Weird. This list of March consists only of acoustic (or semi-acoustic) music. And my greatest gig experience this month – and this year so far – has been Current 93’s live performance, although they were more stormy than calm. There have been some pieces of action and noise in my stereos – for example Furia’s Marzannie, Królowej Polski, Drudkh’s Eternal Turn of the Wheel, Mgla’s With Hearts toward None and some selected demos concerning the coming issue of Serpentscope – but otherwise March has been about acoustic strings, some synths, dark depressive moments and crows picking your bones clean. “What did you say?” Well, read on.

JOOSE KESKITALO & KOLMAS MAAILMANPALO: Vyötä kupeesi ja tule (Helmi Levyt 2012)

The recent album from my favourite Christian troubadour. But don’t get me wrong, this isn’t just some easy gospel glory glory hallelujah but more like preaching of a bit lunatic, fundamental cantor. However, this is maybe Joose’s most quiet album – it’s so quiet that you have to be quiet too, and listen to these tenderly cruel tones and brilliant back-up of Kolmas Maailmanpalo orchestra very intensively. And those stories, from the pits of hell to the shit-stained deserted houses, are fine lyric in my opinion. Take for example the song called Meedio Mouhu, a story about a hobo psychic who drinks booze with other hobos and wins some money via lottery/alchemy – and drowns into a lake after he has made a bet (the winner gets a half bottle of alcohol, of course) that he can walk on the water… Take those metaphors and shove them into your throat and soul! Total lo-fi bleakness – not for everyone, but even a pagan soul like me can appreciate the fire of Joose Keskitalo.

However, Keskitalo doesn’t praise (pun intended) all Christian music blindfolded.

– I listened to Christian popular music to some extent when I was younger but I can’t say anything about new gospel music. In general I have to say that whatever the genre, I like good music. Gospel music is rarely good music. But when we talk about some old 7” releases of religious music, and sermons, prophecies and speaking in tongues released in tape format, they have always fascinated me.

I know that members of Paavoharju (a great Finnish electro/folk collective, whose member Keskitalo has been) have showed interested in black metal, but how about Keskitalo himself, are glorifications of Satan somehow interesting for him?

– I can’t give one clear answer to this question, because it would require more conversation and dialogue. You could say that “glorifying Satan” has many meanings nowadays, both in general and in the context of black metal. Sometimes people concentrate only on Satan as a person, sometimes the target is somewhere else. Intuitively – I can’t explain this better – my sympathy goes to the first option.

KISS THE ANUS OF A BLACK CAT: Weltuntergangsstimmung (Zeal Records 2012)

Another old favourite. Although Stef Heeren has abandoned the most of his bleak and drone-influenced folk on this one, we get a strong album with Weltuntergangsstimmung: this is synth-ridden new wave which throws words like “the 80ies”, “blue”, “sorrow”, “cold”, “hazy”, “The Cure” and “pessimistic” against your face. A drum machine and Heeren’s mellow voice (this time more dispirited than before) just keeps increasing this feeling of surrender before the Apocalypse – the general atmosphere of this album is same time very minimalistic but still powerful and heartbreaking. And again the whole deal is crowned by strong lyrics which can be either pictures of your darkest and most abstract nightmares or just unambiguous emotional still lives. I dare to say that this album has some similarities with Hateful Abandon’s Move, but Weltuntergangstimmung is softer and subtler.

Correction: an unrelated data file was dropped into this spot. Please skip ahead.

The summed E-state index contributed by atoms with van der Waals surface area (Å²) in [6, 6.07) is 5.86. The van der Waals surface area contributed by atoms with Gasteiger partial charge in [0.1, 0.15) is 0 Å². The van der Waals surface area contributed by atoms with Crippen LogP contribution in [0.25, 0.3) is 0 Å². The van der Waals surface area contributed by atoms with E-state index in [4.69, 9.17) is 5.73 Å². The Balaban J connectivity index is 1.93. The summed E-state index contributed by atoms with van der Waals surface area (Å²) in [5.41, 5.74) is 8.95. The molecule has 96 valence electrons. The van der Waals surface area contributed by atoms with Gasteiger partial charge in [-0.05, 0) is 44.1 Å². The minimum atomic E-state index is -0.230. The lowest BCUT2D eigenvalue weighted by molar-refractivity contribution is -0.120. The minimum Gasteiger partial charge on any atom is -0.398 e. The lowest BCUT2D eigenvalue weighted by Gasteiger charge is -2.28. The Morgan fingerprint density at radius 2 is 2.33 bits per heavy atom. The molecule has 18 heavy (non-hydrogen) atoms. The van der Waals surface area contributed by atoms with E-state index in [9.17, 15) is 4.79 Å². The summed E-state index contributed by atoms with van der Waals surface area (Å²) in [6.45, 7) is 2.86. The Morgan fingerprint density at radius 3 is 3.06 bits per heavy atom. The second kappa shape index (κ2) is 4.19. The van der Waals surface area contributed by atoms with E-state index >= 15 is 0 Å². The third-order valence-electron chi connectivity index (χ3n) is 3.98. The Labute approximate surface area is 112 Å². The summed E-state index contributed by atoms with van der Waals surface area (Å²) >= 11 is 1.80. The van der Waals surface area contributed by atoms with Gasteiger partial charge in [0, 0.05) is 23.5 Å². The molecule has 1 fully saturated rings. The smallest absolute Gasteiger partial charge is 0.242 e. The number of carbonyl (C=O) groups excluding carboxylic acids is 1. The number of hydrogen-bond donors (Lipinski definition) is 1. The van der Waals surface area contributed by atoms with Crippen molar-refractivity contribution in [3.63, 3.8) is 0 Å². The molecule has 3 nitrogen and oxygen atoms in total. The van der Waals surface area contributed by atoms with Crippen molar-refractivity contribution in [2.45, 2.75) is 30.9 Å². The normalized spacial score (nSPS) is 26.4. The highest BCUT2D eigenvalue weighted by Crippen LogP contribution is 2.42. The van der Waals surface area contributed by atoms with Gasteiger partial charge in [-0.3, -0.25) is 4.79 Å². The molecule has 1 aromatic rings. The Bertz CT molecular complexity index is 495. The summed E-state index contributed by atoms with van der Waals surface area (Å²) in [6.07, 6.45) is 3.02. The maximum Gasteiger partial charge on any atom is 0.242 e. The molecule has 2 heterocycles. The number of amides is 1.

ANTERO LINDGREN: Mother (Eino Records 2012)

And then the final nail in the coffin. This newcomer artist took me by surprise. Somebody described Antero Lindgren’s music as dark-spirited Americana-neofolk, I got interested, listened to his album on Soundcloud and got possessed. The skeletons of these songs are very simple and minimalistic, but the compositions on them vary from worn, acoustic skin to meatier orchestrations. I get some The Gutter Twins vibes from these nine songs, but not in a so noisy way – they both just happen to have that touch of tender, nightly stagnation on them. And again – again! – the lyrics match the dark atmosphere: knives flash in the night, the love is lost and the demons are crawling under your bed. Mother is one of those albums that you can go through quite easily, as background music, but when you concentrate on the details, the words and the tone of a voice, the harsh reality reveals behind the veil.

Lindgren is a Finnish artist, coming from the land of thousand lakes of tears, but how does he see the concept of sorrow and bleakness in his music – is it international or does it have something Finnish in it?

– Well, we Finnish people have a special relationship to our sorrow. We seem to (or at least I do) nurse the feeling. Like an injured bird, I take care of it, not rushing to send it on its way, I let it sit on my lap. While it lingers, it gives what only sorrow can give, a need to let it flow through you as songs, tears or whatever people do when they are broken down. What of this, is my personal tendencies as a Finn, and what an international and general concept of sorrow; I do not know. I just love my sorrow.


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